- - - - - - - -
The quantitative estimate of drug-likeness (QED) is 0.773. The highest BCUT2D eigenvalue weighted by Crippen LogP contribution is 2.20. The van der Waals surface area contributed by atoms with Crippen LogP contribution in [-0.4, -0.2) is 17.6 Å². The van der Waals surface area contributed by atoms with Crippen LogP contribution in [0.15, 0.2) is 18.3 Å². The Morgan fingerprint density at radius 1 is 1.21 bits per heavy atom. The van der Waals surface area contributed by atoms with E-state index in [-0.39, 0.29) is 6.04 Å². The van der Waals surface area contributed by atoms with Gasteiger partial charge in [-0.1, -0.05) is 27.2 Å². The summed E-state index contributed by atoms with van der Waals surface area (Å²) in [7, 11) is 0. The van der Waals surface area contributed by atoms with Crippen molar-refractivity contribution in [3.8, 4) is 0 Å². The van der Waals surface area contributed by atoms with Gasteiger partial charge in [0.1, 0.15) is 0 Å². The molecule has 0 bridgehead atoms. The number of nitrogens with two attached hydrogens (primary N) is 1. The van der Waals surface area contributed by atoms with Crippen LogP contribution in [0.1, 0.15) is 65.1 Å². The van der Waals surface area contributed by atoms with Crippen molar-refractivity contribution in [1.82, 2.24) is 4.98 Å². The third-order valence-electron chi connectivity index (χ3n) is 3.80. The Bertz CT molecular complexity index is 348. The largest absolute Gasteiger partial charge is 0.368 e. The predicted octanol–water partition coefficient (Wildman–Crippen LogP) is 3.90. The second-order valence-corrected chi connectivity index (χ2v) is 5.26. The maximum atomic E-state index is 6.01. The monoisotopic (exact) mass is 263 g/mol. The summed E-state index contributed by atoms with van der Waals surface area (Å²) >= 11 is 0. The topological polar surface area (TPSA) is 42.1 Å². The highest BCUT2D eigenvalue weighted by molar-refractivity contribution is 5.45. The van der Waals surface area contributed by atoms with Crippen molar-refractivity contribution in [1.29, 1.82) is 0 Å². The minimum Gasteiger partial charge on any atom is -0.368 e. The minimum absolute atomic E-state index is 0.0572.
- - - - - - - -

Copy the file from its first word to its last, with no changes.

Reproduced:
The quantitative estimate of drug-likeness (QED) is 0.773. The highest BCUT2D eigenvalue weighted by Crippen LogP contribution is 2.20. The van der Waals surface area contributed by atoms with Crippen LogP contribution in [-0.4, -0.2) is 17.6 Å². The van der Waals surface area contributed by atoms with Crippen LogP contribution in [0.15, 0.2) is 18.3 Å². The Morgan fingerprint density at radius 1 is 1.21 bits per heavy atom. The van der Waals surface area contributed by atoms with E-state index in [-0.39, 0.29) is 6.04 Å². The van der Waals surface area contributed by atoms with Gasteiger partial charge in [-0.1, -0.05) is 27.2 Å². The summed E-state index contributed by atoms with van der Waals surface area (Å²) in [7, 11) is 0. The van der Waals surface area contributed by atoms with Crippen molar-refractivity contribution in [3.8, 4) is 0 Å². The van der Waals surface area contributed by atoms with Gasteiger partial charge in [0.1, 0.15) is 0 Å². The molecule has 0 bridgehead atoms. The number of nitrogens with two attached hydrogens (primary N) is 1. The van der Waals surface area contributed by atoms with Crippen LogP contribution in [0.1, 0.15) is 65.1 Å². The van der Waals surface area contributed by atoms with Crippen molar-refractivity contribution in [1.82, 2.24) is 4.98 Å². The third-order valence-electron chi connectivity index (χ3n) is 3.80. The Bertz CT molecular complexity index is 348. The largest absolute Gasteiger partial charge is 0.368 e. The predicted octanol–water partition coefficient (Wildman–Crippen LogP) is 3.90. The second-order valence-corrected chi connectivity index (χ2v) is 5.26. The maximum atomic E-state index is 6.01. The monoisotopic (exact) mass is 263 g/mol. The summed E-state index contributed by atoms with van der Waals surface area (Å²) >= 11 is 0. The topological polar surface area (TPSA) is 42.1 Å². The highest BCUT2D eigenvalue weighted by molar-refractivity contribution is 5.45. The van der Waals surface area contributed by atoms with Crippen molar-refractivity contribution in [1.29, 1.82) is 0 Å². The minimum Gasteiger partial charge on any atom is -0.368 e. The minimum absolute atomic E-state index is 0.0572.